Zero-rating: short-term evil, long-term good?

I previously wrote an essay on Why Our Digital Future Needs Unlimited Data, something that is not likely to happen quickly, and before it does happen there will undoubtedly be many small steps towards that ultimate goal. You might assume that the most obvious path to unlimited data would be for Internet Service Providers (ISPs) to slowly but steadily increase monthly data-download allowances, also known as data caps, on a month by month, quarter by quarter, basis until they become ‘effectively’ unlimited. Strangely, this does not seem to happening, and any growth that does exist is occurring at an incredibly slow and somewhat sporadic pace, such that we will all be old and grey long before such allowances become ‘effectively’ unlimited. Even when an ISP generously doubles existing allowances, they are only doubling an allowance that was pitifully small to begin with, and so even a doubled allowance is still very far from being ‘effectively’ unlimited. In fact, some ISPs have even reduced allowances on their wired Internet connections. Nevertheless, I suspect that the move towards ‘effectively’ unlimited data is actually happening, but in a non-obvious way, through the use of zero-rated services; a problematic approach, to be sure, but one that may, in the long run, deliver the ‘effectively’ unlimited data we will need to realise our bright and shiny science fiction future.

I previously defined ‘effectively’ unlimited data in my essay, Why Our Digital Future Needs Unlimited Data: When you can download data, as per the above example, at your purchased communications bandwidth, on a continuous and unrestricted basis, for a whole month, I like to refer to this as an ‘effectively unlimited monthly data allowance’. It is ‘effectively unlimited’ because you will never hit a data download limit, because such a limit does not exist (or only in a notional sense), because access is unmetered. Of course, it is not actually unlimited; it just behaves like it is, at your purchased bandwidth. Effectively unlimited Internet access is more commonly known as unmetered Internet access.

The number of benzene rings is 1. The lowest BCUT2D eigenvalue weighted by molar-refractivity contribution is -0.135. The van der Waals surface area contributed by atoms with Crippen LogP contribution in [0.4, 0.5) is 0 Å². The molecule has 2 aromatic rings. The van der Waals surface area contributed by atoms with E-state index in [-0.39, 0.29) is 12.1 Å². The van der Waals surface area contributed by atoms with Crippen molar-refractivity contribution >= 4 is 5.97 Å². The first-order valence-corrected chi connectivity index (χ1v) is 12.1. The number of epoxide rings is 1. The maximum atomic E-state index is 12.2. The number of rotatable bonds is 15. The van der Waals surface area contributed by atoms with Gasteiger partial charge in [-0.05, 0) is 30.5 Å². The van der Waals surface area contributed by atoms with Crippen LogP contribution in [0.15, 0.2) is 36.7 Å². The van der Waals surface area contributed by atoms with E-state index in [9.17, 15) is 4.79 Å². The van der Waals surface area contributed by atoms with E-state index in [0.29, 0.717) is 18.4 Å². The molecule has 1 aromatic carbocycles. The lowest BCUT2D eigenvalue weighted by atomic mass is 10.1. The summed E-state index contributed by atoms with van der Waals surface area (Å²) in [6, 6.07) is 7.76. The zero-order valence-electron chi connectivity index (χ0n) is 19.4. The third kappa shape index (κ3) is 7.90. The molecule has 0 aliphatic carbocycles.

However, before we consider just how zero-rating might help in achieving ‘effectively’ unlimited data, we need to understand a little bit about the zero-rating approach and how it fits in to the concept of net neutrality. Under normal circumstances, each customer that purchases an Internet access service from an ISP is allocated a monthly data-download allowance, which is the maximum quantity of data that can be downloaded from the Internet, via that ISP, each month. Internet access over wired communications links often has relatively high data caps, sometimes hundreds of gigabytes per month, whilst Internet access over mobile (wireless) communications links often has relatively low data caps, perhaps as low as a few gigabytes per month. In general, regardless of whether you have a wired or wireless connection to the Internet, the more you pay for Internet access the higher will be your data cap. If a customer needed to download more data than their monthly data-download allowance permitted then they would either have to buy more allowance from their ISP or pay a penalty fee for exceeding their allowance. Some digital services, such as cloud gaming, hosted applications, hosted desktops, social networking, streamed music, streamed video, and video conferencing can consume a lot of data, and can quickly exhaust a typical mobile monthly data-download allowance. Some users are even able to exceed their monthly data-download allowance on their wired Internet connections, particularly if they play a lot of cloud-based computer games or watch a lot of high-definition streamed video.